As I settle into the chair and my body for the first time since the fall, I feel my nose begin to burn, eyes start to water and I blink back crocodile tears while I experience a tightening around a regressed five-year-old mouth. I want to cry out loud but there are too many people. (Actually compared to NYC, there is hardly anybody in this waiting room. But this point anyone beside myself feels like too much!)

I see out of the corner of my eye Mr. Harley Man gets up and saunters over to me. “Wow, man, what happened?” he asks sincerely as the sound of chain jingles in his pocket.

“Oh, I broke it,” I cordially reply, fighting back the tears, avoiding eye contact.

I regressed at that moment, to a comment made by one of my black students at a high school I was teaching at 30 years ago, “You can always tell when a white folks are going to cry or have been crying. Your nose and eyes get all pink and shit.” I was at the ‘pink and shit’ stage. This man’s true act of grace and heart felt kindness, burst my dam and humongous tears poured out of eyes, rushed down my cheeks and onto my sheik New York attire.

“Ah, man! You’re goona be all right! I’ve broken so many bones in my body. It hurts, but you’ll get better real fast, ” Mr. Harley says to me as his huge palm pats my timid shoulder.

I gaze up at him with the tears streaming down my cheeks and splashing onto my chest. “Thanks.” I timidly grin with a sort of embarrassed and genuinely grateful response.

My sister sits down next to me after completing the duties of registration board, credit card exchange and other logistical procedures; I can’t begin to wrap my head around. Now I know what it’s like to a hospital in labor and am asked a million questions in the midst of all that is happening.

The wait is relatively short. I look at my watch and keep saying to myself, “I am already on the plane, already in New York.” The emergency clinic is so clean. Definitely the Midwest!

A woman opens a door and calls my name. I hobble and hop past everyone else in the waiting area then down the hall into the examination room. My sister has been invited to come with me. Hey, I need someone to carry my stuff.

The nurse asks a number of questions about my allergies, how did the accident happen and then proceeds to take my blood pressure. Before she does the reading, I take a deep breath out and calm my nervous system. 113 over 73. Mary comments, “Not bad for someone who just broke their ankle!” I have resolved myself early on there is no room for fear, only trust.

Ok then, what’s next? Radiology. A very large woman comes waddling into the exam room and says, “Follow me.” I feel strong, I feel powerful with my metal appendages. I keep the tops of the crutches against my body and not nestled into my armpits. My strides are long and steady. I am going to make the plane on time. Maybe even with time to spare.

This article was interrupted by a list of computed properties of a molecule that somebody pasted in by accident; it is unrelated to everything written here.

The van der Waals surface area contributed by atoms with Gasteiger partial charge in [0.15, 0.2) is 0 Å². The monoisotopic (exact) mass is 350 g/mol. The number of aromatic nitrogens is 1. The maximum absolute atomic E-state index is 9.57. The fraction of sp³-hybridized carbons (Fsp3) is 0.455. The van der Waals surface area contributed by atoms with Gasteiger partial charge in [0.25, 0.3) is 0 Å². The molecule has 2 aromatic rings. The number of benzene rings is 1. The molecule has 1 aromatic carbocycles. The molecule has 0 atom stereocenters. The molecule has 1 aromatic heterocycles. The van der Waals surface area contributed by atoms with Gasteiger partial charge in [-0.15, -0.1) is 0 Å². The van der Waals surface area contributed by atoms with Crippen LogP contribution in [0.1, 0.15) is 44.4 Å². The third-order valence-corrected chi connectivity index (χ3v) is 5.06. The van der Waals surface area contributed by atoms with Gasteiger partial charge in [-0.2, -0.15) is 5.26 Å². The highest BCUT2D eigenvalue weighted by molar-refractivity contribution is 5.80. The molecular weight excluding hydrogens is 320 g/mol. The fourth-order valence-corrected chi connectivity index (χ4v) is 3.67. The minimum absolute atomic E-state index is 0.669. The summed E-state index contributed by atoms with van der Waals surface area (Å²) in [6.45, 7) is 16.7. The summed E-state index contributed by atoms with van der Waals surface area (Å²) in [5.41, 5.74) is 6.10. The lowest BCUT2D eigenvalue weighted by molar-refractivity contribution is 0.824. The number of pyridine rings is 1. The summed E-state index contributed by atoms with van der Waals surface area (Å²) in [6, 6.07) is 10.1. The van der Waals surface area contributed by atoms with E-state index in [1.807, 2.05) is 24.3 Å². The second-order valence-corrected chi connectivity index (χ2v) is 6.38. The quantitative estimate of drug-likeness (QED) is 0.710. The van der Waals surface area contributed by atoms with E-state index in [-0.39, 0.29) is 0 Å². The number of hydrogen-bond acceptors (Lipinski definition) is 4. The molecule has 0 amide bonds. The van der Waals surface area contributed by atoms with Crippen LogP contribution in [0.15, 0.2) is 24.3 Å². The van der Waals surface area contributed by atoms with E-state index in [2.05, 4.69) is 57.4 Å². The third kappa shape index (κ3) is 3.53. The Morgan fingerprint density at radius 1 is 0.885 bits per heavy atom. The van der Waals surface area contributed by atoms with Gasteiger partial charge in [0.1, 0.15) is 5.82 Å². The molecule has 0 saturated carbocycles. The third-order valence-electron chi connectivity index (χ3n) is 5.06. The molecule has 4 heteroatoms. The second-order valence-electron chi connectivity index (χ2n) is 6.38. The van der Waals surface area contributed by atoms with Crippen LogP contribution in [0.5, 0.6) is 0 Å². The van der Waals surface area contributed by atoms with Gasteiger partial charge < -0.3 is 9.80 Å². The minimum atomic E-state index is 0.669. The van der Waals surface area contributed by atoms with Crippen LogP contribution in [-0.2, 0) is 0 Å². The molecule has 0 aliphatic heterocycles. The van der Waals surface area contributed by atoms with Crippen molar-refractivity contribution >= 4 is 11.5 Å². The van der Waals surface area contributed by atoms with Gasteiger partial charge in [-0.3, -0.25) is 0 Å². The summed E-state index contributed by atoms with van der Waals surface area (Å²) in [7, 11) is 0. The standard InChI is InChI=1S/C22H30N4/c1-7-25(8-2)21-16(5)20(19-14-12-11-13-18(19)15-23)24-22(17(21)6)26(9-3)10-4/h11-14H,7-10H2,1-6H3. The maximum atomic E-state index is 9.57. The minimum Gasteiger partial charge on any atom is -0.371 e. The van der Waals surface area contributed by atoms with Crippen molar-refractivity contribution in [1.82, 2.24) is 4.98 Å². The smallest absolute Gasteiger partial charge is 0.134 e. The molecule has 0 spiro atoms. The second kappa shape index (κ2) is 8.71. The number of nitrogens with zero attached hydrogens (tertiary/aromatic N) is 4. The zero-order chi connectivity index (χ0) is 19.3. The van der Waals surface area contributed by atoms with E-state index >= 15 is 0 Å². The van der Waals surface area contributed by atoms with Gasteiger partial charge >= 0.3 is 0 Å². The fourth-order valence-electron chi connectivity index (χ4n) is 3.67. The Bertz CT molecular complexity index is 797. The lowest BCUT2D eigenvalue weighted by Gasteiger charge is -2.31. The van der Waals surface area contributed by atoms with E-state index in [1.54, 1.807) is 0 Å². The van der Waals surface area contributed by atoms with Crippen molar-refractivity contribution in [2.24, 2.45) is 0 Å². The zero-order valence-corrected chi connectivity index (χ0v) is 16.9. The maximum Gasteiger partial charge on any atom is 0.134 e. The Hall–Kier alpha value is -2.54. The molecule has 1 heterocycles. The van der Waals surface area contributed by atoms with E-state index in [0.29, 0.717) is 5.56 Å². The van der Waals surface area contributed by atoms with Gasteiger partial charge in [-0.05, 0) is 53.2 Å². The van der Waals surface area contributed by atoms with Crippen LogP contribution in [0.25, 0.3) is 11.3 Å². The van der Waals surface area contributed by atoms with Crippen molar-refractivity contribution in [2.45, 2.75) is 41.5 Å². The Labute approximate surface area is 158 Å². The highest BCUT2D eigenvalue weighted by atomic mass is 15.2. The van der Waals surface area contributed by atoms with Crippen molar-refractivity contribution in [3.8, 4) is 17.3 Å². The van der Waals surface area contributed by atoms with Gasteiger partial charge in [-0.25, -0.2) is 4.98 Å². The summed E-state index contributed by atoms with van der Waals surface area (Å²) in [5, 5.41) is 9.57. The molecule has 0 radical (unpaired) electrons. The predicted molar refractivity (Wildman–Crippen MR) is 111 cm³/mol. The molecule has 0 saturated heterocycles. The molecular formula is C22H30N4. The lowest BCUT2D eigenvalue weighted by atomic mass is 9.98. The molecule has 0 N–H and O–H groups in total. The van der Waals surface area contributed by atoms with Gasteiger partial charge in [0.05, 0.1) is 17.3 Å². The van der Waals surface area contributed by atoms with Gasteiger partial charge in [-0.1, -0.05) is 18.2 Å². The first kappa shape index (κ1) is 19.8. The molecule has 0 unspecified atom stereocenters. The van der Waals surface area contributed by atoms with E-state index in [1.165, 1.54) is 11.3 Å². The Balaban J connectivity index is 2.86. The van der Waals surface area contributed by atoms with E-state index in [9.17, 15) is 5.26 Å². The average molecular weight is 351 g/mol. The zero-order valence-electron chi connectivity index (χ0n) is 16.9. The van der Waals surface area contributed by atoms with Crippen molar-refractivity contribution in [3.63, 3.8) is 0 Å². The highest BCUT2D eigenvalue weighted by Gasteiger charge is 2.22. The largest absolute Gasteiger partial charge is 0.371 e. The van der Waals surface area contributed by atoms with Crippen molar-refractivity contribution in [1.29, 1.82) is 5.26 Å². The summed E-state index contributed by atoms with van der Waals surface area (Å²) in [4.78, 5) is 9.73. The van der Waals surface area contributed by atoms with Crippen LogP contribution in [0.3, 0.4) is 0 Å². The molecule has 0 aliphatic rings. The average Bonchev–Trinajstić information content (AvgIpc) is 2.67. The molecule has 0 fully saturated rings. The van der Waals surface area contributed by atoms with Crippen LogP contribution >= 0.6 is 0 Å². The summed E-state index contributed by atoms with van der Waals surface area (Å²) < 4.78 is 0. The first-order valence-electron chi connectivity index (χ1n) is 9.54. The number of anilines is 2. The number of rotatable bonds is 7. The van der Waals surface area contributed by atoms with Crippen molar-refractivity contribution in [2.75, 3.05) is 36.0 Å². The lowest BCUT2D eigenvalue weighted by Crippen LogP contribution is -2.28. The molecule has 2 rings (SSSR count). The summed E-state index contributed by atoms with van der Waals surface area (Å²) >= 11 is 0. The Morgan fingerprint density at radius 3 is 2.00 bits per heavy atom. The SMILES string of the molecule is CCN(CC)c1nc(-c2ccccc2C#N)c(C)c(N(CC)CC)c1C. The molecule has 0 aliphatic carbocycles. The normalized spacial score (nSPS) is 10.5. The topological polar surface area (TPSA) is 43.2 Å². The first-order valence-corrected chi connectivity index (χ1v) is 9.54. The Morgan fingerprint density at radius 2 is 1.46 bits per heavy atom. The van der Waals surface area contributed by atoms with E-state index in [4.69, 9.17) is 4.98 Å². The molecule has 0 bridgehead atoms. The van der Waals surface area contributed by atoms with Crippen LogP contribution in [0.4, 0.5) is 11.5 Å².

She leads me into a huge empty grey room except for a long cold table. Up I go onto the cold slab. The technician takes my crutches and places them as far away from me as possible. She rambles on about the weather, her knees, pain, difficulty walking and slowing down. I keep on breathing and seeing myself on the plane.

She asks me if I could be pregnant and I say, “It would have to be a miracle if I am, because I no longer menstruate and haven’t had sex in awhile.” Her mouth opens, then closes and a little smile arranges around her mouth. “Alrighty then,” the technician lays a heavy apron over my ovaries and exits the area.

A large camera hovers over my leg. She asks me to lay the leg this way, prop it that way, turn a little more this way. Done! Good, on the plane, on the plane. She teeters back and forth as she waddles over in pain to remove the metal covering from my privates.

“OK then, it will take about 2 and a half minutes for the x-rays to process. Hopefully this will work because there were funny sounds coming out of the machine before you got here and I hope we won’t have to do it again,” she says in a gleeful voice while exiting the area.

“Oh great! That’s all I need is to vibrationally mess up the machine! I see myself on the plane, I am in NYC by tonight.” I ponder quietly.

The long, cold table is fairly uncomfortable so I sit myself up on my elbows, listening to Ms. Techie on the phone talking about recipes for the Sunday picnic. I also hear the x-ray machine buzzing and whizzing away. Breathe out, on the plane, tonight, today, easily, effortlessly, focus on what it is I want, only what I want and desire.

The machine clicks off…I wait for the conversation on the phone to end. It continues for another minute, then two, three, four, five, six. I’m losing now. I wonder if I should scream out in a New York fashion, “ Yo! The pie is done. Dinger has dunged! Helloooooo! X-rays are awaiting us.” But I don’t scream it out loud. I scream it in my head.

Breathe out, on the plane, seven, eight minutes, more conversations about food, food, food. OK, this is it, no more Ms. Nice Guy…I sit on the edge of the table, that feels like it should be holding dead people and I scream at the top of my lungs, “GET OFF THE F—-PHONE!!!” (Only in my mind though.)

All of a sudden I hear, “Well then, we’ll see you all on Sunday, bye bye now.”